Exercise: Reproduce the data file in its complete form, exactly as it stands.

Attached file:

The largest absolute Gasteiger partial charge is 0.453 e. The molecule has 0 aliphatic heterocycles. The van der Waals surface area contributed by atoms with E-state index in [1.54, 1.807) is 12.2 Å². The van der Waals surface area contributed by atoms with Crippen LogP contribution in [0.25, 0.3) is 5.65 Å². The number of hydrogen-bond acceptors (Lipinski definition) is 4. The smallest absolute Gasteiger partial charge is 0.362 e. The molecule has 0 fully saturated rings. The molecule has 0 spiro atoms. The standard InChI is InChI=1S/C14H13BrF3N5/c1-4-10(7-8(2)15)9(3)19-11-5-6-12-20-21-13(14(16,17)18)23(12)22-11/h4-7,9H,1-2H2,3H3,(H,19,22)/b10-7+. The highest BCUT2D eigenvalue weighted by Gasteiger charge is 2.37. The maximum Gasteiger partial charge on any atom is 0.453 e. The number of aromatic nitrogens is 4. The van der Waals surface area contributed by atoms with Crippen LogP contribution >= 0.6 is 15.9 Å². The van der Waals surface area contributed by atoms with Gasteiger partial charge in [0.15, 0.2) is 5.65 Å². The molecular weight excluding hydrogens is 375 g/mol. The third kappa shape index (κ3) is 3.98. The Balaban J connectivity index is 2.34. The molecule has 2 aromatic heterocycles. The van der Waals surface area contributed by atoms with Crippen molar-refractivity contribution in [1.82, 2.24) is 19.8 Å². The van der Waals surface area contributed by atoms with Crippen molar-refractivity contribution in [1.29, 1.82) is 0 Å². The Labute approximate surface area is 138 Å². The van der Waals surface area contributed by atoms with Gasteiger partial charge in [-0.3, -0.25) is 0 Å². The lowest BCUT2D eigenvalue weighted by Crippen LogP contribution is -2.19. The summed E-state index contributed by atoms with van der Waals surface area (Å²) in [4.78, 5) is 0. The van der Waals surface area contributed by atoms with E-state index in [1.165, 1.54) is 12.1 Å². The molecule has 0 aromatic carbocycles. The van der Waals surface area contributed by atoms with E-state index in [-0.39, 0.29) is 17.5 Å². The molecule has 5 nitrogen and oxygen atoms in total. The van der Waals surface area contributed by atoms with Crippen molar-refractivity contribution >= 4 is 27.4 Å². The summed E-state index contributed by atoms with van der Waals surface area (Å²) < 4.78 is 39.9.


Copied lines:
The largest absolute Gasteiger partial charge is 0.453 e. The molecule has 0 aliphatic heterocycles. The van der Waals surface area contributed by atoms with E-state index in [1.54, 1.807) is 12.2 Å². The van der Waals surface area contributed by atoms with Crippen LogP contribution in [0.25, 0.3) is 5.65 Å². The number of hydrogen-bond acceptors (Lipinski definition) is 4. The smallest absolute Gasteiger partial charge is 0.362 e. The molecule has 0 fully saturated rings. The molecule has 0 spiro atoms. The standard InChI is InChI=1S/C14H13BrF3N5/c1-4-10(7-8(2)15)9(3)19-11-5-6-12-20-21-13(14(16,17)18)23(12)22-11/h4-7,9H,1-2H2,3H3,(H,19,22)/b10-7+. The highest BCUT2D eigenvalue weighted by Gasteiger charge is 2.37. The maximum Gasteiger partial charge on any atom is 0.453 e. The number of aromatic nitrogens is 4. The van der Waals surface area contributed by atoms with Crippen LogP contribution >= 0.6 is 15.9 Å². The van der Waals surface area contributed by atoms with Gasteiger partial charge in [0.15, 0.2) is 5.65 Å². The molecular weight excluding hydrogens is 375 g/mol. The third kappa shape index (κ3) is 3.98. The Balaban J connectivity index is 2.34. The molecule has 2 aromatic heterocycles. The van der Waals surface area contributed by atoms with Crippen molar-refractivity contribution in [1.82, 2.24) is 19.8 Å². The van der Waals surface area contributed by atoms with Crippen molar-refractivity contribution in [1.29, 1.82) is 0 Å². The Labute approximate surface area is 138 Å². The van der Waals surface area contributed by atoms with Gasteiger partial charge in [-0.3, -0.25) is 0 Å². The lowest BCUT2D eigenvalue weighted by Crippen LogP contribution is -2.19. The summed E-state index contributed by atoms with van der Waals surface area (Å²) in [4.78, 5) is 0. The van der Waals surface area contributed by atoms with E-state index in [1.165, 1.54) is 12.1 Å². The molecule has 0 aromatic carbocycles. The van der Waals surface area contributed by atoms with E-state index in [-0.39, 0.29) is 17.5 Å². The molecule has 5 nitrogen and oxygen atoms in total. The van der Waals surface area contributed by atoms with Crippen molar-refractivity contribution >= 4 is 27.4 Å². The summed E-state index contributed by atoms with van der Waals surface area (Å²) < 4.78 is 39.9.